More often with software companies than with hardware companies, a considerable amount of revenue is the result of additional services. To the software company, consulting and services may be their only sustenance between sales. The services could be anything from training, data conversion to expert consulting. Like with services provided by hardware vendors, software vendors tend to offer services at 2.0 to 3.5 times the costs they incur in providing those services. As these costs represent sunk costs to the software vendor just like with the hardware vendor; this becomes an area where the buyer can realize the greatest savings.

Your responsibility to your organization goes beyond getting the right tools; it is getting the right tools, the right training and all at the right price. Recognize that the price list is only a suggestion and the right price comes down to how well the buyer and vendor can ‘work’ together on closing the deal. Keep in mind there are so many contributing factors to price; which far exceed the elementary view of “price”, as professed by economist Adam Smith.

“The real price of every thing ... is the toil and trouble of acquiring it as influenced by its scarcity”.

Adam Smith
The Wealth of Nations (1776)

Wednesday, September 03, 2008

When two becomes one; partnering?

The acquisition of enterprise level software or simply software for a specific use in one’s organization is much more than dropping the Amex card at Best Buy. It never ceases to amaze me how such enormous, even jugular, purchases are handled at a very cursory level. More consideration is spent on the price and the contact than on the relationship. That is like spending more time negotiating the price of the car than choosing the car!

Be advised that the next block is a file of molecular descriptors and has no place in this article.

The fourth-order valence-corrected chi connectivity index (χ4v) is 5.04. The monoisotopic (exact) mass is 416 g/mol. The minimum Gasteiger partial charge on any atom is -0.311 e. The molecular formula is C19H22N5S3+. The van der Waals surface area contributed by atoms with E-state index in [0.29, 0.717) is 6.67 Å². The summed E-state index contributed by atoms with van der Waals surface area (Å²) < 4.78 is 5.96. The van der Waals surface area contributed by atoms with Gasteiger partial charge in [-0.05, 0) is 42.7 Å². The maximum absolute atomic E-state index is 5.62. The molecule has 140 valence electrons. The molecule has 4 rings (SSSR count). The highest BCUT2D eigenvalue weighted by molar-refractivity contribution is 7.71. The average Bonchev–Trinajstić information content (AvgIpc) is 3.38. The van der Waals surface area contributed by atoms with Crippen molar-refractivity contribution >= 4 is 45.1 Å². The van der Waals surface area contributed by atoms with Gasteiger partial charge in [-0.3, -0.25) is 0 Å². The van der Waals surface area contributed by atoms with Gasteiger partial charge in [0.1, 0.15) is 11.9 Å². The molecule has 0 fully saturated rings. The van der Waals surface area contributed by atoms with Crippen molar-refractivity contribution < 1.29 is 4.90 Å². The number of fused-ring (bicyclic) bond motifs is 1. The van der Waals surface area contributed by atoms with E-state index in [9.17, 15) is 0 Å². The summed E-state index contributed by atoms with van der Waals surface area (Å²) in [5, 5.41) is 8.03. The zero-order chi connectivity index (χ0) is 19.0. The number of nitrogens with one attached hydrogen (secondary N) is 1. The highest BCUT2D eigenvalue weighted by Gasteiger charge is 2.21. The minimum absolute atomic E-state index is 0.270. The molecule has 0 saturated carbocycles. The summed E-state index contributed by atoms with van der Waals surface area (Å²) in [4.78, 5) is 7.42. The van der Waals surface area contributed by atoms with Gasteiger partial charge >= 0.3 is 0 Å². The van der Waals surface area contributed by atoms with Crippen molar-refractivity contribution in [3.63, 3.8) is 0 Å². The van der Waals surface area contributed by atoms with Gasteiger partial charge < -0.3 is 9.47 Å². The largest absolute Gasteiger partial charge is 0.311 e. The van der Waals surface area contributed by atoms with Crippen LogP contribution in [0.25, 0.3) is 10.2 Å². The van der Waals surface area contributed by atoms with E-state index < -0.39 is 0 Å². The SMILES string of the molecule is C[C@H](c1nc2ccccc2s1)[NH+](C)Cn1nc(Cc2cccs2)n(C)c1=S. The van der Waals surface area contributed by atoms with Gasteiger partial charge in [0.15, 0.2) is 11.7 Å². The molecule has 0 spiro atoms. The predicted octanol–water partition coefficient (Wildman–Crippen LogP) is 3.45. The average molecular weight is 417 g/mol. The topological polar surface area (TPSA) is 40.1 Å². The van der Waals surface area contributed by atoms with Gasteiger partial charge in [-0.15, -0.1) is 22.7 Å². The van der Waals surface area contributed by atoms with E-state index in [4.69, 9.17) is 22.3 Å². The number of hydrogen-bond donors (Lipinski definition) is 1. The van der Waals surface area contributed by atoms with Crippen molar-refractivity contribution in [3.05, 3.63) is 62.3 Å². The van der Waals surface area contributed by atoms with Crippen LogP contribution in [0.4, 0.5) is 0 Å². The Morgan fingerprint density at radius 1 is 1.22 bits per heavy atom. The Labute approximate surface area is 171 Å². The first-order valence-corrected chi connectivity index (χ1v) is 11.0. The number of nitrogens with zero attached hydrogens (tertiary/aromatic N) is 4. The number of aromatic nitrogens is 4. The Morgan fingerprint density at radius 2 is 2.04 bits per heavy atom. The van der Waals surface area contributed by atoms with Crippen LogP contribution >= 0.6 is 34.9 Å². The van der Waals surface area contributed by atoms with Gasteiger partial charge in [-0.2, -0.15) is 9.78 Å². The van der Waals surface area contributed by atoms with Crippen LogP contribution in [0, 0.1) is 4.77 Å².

I am not sure where the problem lies, whether software companies have commoditized their product offering so the only differentiating factor is the price or the buyer is simply not connected with what they are getting involved with. Organizations really need to slow down on their technology acquisitions and realize what they are doing is forming a relationship with the vendor.

A relationship is a connection between two parties; they can take many different forms and are unpredictable in their duration. However, the vendor purchaser relationship, especially of enterprise technology, should be viewed as a major undertaking. From the purchaser’s perspective, they are entrusting the vendor with vital elements of their operation both now and into the future. Therefore, there should be many many more questions other than price. The vendor, who is in the business of building the technology, must realize that they must stay attuned to their customer’s needs and therefore not only follow the trends but strive to be ahead of the curve.

Organizations who fail to under take a process of due diligence when acquiring technology are really compromising the competitive advantage of their organization both now and into the future. Keep in mind, price and contracts are static. How the vendor works at the relationship will go on long after the contact is signed and monies paid.

Ideally organizations should connect with 3-5 vendors who produce the type of products/functionality they are interested in. Then, as discussed last week, have a list of requirements graded 1-5, must have to a nice-to-have. At this point, the firm should look at the top 2-3 vendors and begin the due diligence process.

The due diligence process should quickly reveal whether the technology vendor is focused on their products of today and if they have vision of tomorrow, or even if they will make it to tomorrow. Remember the market leader today could be the market laggard of tomorrow. Following are a list of some major things the purchaser should rank vendors by: